(Btw: I am an atheist, and do not have a particular interest in religion, but I do find them fascinating. Especially Judeo-Christianity. As a European, that is not so strange, looking at the history of this continent.)

The story of Anne Frank has become a world-wide symbol against racism. I do not have to elaborate more on her importance. It is sad however to see some politicians (and other followers) in this country more or less desecrate her memory to misuse her name for shady political stances on 'freedom' and 'multiculturalism', as some do over here. In the 2002 elections, some elected to attack Pim Fortuyn and call him "a racist bigot who should be rememberd what happend almost 60 years ago to Anne Frank"....

That kind of rhetoric ultimately cost him his life, as it was more or less a death sentence being called out, and, ultimately, resulted in someone (a left-radical) coming through and 'finishing the job'.

This has been going on ever since in the NL. Mr Wilders is just one in a long line who have (and are) been threatend by political adversaries, mostly on the left. These politicians know that there are crazies out there who will finish the job, when they get the chance.

All in all, we are in a pretty big mess in the Netherlands. Geert Wilders will have his hands full in the courtcase unraveling the history of the Koran and its place in the 21st century Dutch community before his judges. This case will focus on the contents of the Koran as well as Mein Kampf. Hitler is long dead and buried. Allah lives forever...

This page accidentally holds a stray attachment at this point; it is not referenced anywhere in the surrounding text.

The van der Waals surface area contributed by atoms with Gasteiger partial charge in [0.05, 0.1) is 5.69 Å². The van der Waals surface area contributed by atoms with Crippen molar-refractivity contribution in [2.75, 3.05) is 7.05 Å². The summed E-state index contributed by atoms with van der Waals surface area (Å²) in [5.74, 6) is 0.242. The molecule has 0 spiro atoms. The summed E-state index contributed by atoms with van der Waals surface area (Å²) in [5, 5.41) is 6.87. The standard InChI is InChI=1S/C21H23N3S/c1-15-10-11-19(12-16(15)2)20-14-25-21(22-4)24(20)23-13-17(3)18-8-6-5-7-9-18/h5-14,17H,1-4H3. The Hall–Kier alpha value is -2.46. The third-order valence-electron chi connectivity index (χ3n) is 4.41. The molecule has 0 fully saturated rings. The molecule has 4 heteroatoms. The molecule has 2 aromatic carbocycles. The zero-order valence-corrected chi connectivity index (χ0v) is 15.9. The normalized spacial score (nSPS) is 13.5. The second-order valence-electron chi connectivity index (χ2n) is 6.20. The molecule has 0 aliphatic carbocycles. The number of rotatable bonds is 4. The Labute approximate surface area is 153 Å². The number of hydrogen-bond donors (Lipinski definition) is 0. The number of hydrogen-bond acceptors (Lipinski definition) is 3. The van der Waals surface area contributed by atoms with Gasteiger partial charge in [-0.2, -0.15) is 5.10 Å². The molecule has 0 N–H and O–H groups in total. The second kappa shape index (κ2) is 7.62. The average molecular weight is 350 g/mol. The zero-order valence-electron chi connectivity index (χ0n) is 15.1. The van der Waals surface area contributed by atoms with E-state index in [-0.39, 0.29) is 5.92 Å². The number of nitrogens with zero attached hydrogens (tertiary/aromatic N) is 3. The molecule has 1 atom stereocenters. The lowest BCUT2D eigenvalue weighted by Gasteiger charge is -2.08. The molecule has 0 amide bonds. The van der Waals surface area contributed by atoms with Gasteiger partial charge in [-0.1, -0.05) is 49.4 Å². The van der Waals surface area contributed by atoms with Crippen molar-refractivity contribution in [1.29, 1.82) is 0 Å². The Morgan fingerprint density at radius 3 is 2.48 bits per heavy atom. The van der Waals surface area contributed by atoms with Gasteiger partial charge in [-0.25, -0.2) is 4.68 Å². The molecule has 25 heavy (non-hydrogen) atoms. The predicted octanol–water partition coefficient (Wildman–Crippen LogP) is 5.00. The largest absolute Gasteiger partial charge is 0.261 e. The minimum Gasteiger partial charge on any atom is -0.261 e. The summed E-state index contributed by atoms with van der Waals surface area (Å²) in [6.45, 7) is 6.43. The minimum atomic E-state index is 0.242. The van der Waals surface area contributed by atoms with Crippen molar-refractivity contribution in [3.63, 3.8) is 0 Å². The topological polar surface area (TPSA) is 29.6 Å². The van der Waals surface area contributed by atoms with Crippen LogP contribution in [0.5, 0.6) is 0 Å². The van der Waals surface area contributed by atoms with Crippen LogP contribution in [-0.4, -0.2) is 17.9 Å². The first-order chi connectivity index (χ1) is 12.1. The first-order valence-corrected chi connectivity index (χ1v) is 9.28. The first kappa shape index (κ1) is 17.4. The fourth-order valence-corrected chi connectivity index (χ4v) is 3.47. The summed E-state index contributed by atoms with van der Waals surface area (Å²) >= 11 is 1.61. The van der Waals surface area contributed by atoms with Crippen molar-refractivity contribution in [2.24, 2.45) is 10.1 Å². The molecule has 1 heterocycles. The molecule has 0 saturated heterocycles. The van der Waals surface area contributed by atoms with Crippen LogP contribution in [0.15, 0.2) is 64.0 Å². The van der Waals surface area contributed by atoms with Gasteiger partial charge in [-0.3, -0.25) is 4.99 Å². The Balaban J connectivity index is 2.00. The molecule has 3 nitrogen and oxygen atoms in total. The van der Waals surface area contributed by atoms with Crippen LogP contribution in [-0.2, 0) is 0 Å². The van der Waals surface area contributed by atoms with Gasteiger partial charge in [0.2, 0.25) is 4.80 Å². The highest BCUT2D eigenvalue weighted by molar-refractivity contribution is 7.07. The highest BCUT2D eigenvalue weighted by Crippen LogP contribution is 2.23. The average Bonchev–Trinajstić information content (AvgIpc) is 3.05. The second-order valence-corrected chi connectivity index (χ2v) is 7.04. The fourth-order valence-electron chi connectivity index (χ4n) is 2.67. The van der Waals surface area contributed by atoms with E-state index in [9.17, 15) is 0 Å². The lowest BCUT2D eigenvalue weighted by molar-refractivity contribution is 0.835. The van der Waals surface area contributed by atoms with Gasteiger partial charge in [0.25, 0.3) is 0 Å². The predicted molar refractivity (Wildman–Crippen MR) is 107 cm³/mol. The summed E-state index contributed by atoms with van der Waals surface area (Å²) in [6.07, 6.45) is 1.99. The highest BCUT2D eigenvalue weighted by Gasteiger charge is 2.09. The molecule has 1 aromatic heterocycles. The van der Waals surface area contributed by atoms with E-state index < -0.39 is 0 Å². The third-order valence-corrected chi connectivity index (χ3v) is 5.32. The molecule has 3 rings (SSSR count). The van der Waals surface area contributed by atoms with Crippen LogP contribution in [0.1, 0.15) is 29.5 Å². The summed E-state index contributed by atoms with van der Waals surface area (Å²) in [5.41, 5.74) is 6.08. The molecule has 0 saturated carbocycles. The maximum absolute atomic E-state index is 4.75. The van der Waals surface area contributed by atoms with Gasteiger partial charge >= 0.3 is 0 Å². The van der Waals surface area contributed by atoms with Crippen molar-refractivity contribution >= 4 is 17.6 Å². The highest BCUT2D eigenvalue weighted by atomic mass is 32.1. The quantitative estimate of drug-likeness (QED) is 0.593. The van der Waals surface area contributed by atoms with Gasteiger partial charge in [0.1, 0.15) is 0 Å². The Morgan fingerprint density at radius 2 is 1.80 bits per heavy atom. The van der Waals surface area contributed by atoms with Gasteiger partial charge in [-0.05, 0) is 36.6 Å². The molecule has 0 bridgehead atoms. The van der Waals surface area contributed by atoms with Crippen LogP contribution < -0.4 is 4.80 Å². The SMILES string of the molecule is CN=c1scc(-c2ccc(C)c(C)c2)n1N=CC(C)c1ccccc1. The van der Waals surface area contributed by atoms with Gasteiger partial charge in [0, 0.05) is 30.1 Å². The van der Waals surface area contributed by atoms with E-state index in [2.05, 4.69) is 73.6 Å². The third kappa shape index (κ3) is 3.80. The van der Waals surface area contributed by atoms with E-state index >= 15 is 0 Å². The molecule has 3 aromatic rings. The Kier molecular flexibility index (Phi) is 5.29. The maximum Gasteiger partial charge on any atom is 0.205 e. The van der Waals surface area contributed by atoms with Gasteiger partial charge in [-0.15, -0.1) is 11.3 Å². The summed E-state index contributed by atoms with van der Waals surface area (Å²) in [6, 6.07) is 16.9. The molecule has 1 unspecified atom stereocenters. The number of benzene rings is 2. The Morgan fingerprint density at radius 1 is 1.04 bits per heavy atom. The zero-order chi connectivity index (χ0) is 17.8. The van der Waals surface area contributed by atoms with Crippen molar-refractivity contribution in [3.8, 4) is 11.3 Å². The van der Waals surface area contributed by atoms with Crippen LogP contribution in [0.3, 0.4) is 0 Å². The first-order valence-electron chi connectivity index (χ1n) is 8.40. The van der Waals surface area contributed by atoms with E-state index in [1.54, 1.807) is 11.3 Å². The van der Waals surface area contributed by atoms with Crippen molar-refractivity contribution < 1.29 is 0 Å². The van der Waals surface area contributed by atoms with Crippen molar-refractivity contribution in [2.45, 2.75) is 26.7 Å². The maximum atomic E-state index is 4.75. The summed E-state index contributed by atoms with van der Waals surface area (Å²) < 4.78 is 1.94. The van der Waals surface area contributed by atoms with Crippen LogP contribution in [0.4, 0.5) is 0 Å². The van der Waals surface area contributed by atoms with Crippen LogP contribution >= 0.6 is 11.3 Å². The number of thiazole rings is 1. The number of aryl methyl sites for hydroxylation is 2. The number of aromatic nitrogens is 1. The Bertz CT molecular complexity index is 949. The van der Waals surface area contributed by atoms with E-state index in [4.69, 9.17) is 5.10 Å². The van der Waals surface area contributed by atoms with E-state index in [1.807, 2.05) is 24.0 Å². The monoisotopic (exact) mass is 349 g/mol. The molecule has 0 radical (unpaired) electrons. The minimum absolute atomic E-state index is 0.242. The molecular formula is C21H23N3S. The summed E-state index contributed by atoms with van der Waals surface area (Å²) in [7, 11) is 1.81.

*) contrary to religious anti-semitisme, which has excisted since the death of Jezus Christ and has always excisted in Europe.

Submitting....

Note: Opinions expressed in comments are those of the authors alone and not necessarily those of Daniel Pipes. Original writing only, please. Comments are screened and in some cases edited before posting. Reasoned disagreement is welcome but not comments that are scurrilous, off-topic, commercial, disparaging religions, or otherwise inappropriate. For complete regulations, see the "Guidelines for Reader Comments".

Comment on this item

Mark my comment as a response to The use of anti-semitism in the Netherlands (and a short history on it) by Charles

Email me if someone replies to my comment

Note: Opinions expressed in comments are those of the authors alone and not necessarily those of Daniel Pipes. Original writing only, please. Comments are screened and in some cases edited before posting. Reasoned disagreement is welcome but not comments that are scurrilous, off-topic, commercial, disparaging religions, or otherwise inappropriate. For complete regulations, see the "Guidelines for Reader Comments".

See recent outstanding comments.

Follow Daniel Pipes

Facebook   Twitter   RSS   Join Mailing List
eXTReMe Tracker

All materials by Daniel Pipes on this site: © 1968-2020 Daniel Pipes. daniel.pipes@gmail.com and @DanielPipes

Support Daniel Pipes' work with a tax-deductible donation to the Middle East Forum.Daniel J. Pipes

(The MEF is a publicly supported, nonprofit organization under section 501(c)3 of the Internal Revenue Code.

Contributions are tax deductible to the full extent allowed by law. Tax-ID 23-774-9796, approved Apr. 27, 1998.

For more information, view our IRS letter of determination.)